Version 2 (modified by ajj, 2 years ago) (diff)

Setting up Postfix and Mailman on UTK server

Postfix

Mailman

The default mailman does not properly support multiple domains. On the UTK server we need to have separate instances of mailman for each domain so as to have different admins and main lists etc.

Installed multiple copies of mailman using the script and instructions from https://github.com/dpocock/mailmen - a tarball of the code is attached to this page for posterity, and the instructions are as follows (copied from GitHub? and modified based on experience):

The aim of this script is to rapidly deploy multiple copies
of Mailman on a single host for virtual hosting.

Mailman's design has very limited support for virtual hosting.
Various techniques exist using a shared installation of Mailman.
They have some particular limitations:
 * all virtual lists appear on a single web page
 * each list name must be globally unique across all domains
 * a single shared domain for the "site list"

The only effective way to purely achieve virtual hosting appears to
be installing multiple copies of Mailman, built from source, each
having its own directory tree.  Each tree serves a single domain.

This does not require multiple mail server instances.  A single
mail server instance can be used, however, it is necessary to use
a hack to map virtual aliases to unique names in the aliases file.
The enclosed script "gen-mapped-aliases" automates this.

== Setup procedure ==

1. Install the basic Mailman 2.1.15 Debian package (to provide images and
   other shared artifacts under /usr/share)

2. Set up a directory for the aliases files:

      mkdir /etc/mailmen

   and add them to /etc/postfix/main.cf (do not use line breaks):

      alias_maps = hash:/etc/aliases,
                            hash:/etc/mailmen/mapped-aliases
      virtual_alias_maps = hash:/etc/postfix/virtual,
                            hash:/etc/mailmen/mapped-virtual

3. Get the sources

      apt-get source mailman

   or just download from the Mailman web site. If you are using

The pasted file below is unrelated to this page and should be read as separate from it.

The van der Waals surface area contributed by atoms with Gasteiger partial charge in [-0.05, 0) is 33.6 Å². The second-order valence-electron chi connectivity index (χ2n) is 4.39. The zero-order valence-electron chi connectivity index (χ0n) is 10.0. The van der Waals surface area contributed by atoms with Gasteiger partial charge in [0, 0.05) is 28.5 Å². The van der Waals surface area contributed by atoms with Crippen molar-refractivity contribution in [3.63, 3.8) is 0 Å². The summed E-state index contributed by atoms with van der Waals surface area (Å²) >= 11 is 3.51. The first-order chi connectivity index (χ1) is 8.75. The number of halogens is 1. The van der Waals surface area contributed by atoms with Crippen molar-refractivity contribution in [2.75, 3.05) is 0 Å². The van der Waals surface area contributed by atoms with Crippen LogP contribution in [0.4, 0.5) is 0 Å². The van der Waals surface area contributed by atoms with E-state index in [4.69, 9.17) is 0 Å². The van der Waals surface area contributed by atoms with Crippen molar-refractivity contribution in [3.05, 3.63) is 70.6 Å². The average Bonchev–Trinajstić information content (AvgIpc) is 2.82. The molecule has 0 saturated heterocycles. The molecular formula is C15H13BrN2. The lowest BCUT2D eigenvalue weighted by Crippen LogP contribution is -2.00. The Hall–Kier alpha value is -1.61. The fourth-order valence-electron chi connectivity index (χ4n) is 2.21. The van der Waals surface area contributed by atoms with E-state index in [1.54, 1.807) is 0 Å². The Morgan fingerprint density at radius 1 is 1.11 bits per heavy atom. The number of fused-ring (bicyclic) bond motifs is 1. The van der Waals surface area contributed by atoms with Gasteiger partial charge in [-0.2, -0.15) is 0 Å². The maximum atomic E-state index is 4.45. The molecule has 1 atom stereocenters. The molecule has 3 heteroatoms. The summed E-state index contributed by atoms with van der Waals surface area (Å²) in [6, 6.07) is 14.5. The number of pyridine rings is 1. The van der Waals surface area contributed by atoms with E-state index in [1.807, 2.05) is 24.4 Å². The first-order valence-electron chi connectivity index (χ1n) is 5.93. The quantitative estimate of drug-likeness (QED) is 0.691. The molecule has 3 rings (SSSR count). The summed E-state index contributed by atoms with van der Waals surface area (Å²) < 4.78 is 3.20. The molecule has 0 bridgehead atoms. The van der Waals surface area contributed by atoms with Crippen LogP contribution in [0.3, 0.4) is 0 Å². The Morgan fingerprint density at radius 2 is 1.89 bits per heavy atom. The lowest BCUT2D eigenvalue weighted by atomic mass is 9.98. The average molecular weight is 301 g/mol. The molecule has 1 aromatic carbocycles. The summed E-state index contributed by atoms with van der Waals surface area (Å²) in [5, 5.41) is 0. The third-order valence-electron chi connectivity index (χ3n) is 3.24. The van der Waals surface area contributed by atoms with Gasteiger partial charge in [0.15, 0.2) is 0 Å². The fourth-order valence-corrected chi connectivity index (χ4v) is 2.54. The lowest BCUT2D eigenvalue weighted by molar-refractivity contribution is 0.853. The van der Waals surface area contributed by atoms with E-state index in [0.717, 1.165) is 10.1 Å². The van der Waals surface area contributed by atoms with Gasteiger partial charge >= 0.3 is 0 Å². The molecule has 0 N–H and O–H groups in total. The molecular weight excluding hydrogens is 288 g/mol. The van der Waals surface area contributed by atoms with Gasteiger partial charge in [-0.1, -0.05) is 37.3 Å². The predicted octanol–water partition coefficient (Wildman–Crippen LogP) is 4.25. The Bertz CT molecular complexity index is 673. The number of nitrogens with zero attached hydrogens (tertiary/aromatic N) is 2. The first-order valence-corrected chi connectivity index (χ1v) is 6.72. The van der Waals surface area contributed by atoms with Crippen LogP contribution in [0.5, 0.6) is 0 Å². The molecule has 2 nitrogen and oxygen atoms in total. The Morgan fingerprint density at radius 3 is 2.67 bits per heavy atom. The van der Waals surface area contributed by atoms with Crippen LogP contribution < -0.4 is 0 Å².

apt-get you may need to execute 'apt-get install dpkg-dev' before
   the source download will work.

4. Build a custom instance for each domain, e.g.:

      fakeroot ./make-mailman mailman_2.1.15.orig.tar.gz lists.example.org

   If you are not on Debian, you may need to tweak "make-mailman", particularly
   the environment variables at the beginning. If you get an error
   message about Python Distutils, execute 'apt-get install python-dev
   python-setuptools'

   You will find tarballs under /tmp for each of your domains, e.g.
   /tmp/mailman-lists.example.org.tar.gz

5. As root, unpack the compiled tarball

      su -
      cd /
      tar xzf /tmp/mailman-lists.example.org.tar.gz

6. Enable the service for each domain:

      update-rc.d mailmen-lists-example-org defaults

7. Create the site list for each domain:

      /var/lib/mailmen/lists.example.org/bin/newlist mailman

   Ignore the instructions about modifying your aliases file, it is done
   later.

8. Fix permissions (or archives won't work) - must be done after creating
   any list!

      chown -R list /var/lib/mailmen/lists.simpleid.org/archives/private/*

   of to do all lists at once:

      chown -R list /var/lib/mailmen/*/archives/*

9. Update the aliases file for the mailer

      Run the enclosed gen-mapped-aliases script

   Manually check the results in /etc/mailmen

   NOTE: this script must be run every time a new list is created
         with newlist or through the web.  Consider running
         it from cron.

10. Reload the mailer after adding any new virtual domain:

      service postfix reload

11. Add Mailman config to the Apache virtual host, note that you must
    use the cgi-bin path corresponding to the virtual host.

    See the files apache2.conf and apache2-vhost.conf for
    specific examples that are ready to use.

Copyright (C) 2013 Daniel Pocock http://danielpocock.com

Licensed under the GNU General Public License (GPL) v3.0 or later.

Parts of these scripts adapted from the Mailman package in Debian